In addition, there were significant moderate correlations between the fuzzy model (I-PFM fuzzy) and both the ICIQ-SF and smallest knee angle during squatting in the groups with and without symptoms of urinary incontinence. A lower fuzzy value indicated a lower ability to squat and higher rate of incontinence symptoms among the study participants. This model may be used as a reference for developing tools for clinical applications.
Figure 1
  1. LONGPRÉ, H. S.; ACKER, S. M.; MALY, M. R. Muscle activation and knee biomechanics during squatting and lunging after lower extremity fatigue in healthy young women. Journal of Electromyography and Kinesiology, v. 25, n. 1, p. 40–46, 2015.
  2. POTA, M.; ESPOSITO, M.; DE PIETRO, G. Designing rule-based fuzzy systems for classification in medicine. Knowledge-Based Systems, v. 124, p. 105–132, 2017.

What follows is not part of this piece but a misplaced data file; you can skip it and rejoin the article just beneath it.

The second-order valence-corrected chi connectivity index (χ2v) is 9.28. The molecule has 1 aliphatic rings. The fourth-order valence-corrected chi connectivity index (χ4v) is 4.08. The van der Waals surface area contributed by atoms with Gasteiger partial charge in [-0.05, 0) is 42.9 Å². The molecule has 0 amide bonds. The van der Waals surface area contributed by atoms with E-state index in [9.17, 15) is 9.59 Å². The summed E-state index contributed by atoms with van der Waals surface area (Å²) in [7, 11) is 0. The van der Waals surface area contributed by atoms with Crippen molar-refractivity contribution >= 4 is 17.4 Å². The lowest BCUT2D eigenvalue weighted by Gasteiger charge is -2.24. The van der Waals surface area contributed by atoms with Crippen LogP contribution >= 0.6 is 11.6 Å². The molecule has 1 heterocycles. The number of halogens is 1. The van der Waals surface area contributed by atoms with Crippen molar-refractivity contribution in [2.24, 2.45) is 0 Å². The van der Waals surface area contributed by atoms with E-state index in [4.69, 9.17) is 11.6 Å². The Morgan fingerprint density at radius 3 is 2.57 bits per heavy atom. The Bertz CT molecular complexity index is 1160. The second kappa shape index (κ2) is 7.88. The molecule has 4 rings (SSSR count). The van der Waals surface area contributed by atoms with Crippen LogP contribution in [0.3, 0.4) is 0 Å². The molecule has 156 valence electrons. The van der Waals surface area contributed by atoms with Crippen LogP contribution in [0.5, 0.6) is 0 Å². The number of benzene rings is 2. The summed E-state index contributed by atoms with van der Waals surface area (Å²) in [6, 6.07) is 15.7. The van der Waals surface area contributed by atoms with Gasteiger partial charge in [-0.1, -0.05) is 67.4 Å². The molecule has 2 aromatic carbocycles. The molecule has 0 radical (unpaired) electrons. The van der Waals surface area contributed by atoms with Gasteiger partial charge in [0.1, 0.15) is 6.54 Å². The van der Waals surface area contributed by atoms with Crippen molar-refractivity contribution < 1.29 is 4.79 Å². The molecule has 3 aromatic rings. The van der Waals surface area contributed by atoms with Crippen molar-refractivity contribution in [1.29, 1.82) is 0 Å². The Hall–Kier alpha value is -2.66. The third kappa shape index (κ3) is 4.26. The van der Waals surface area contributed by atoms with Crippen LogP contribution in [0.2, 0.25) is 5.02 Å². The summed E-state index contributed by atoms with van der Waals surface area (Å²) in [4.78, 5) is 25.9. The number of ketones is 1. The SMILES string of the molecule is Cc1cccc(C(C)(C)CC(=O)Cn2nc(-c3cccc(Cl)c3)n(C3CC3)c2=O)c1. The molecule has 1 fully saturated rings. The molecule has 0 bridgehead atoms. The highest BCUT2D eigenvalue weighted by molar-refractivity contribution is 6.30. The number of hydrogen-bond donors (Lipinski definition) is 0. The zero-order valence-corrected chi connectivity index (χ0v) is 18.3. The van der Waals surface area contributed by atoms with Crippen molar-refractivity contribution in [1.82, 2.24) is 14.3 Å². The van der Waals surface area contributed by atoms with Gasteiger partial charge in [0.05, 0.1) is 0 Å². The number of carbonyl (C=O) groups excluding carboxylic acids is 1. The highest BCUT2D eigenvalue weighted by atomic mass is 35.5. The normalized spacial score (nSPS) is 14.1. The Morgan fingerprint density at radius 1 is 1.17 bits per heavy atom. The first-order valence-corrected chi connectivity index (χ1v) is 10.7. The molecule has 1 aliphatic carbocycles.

3. SUBASI, A. Medical decision support system for diagnosis of neuromuscular disorders using DWT and fuzzy support vector machines. Computers in Biology and Medicine, v. 42, n. 8, p. 806–815, 2012.
Funding No Clinical Trial No Subjects Human Ethics Committee Committee of Ethics and Research of the Escola Bahiana de Medicina e Saúde Pública Helsinki Yes Informed Consent Yes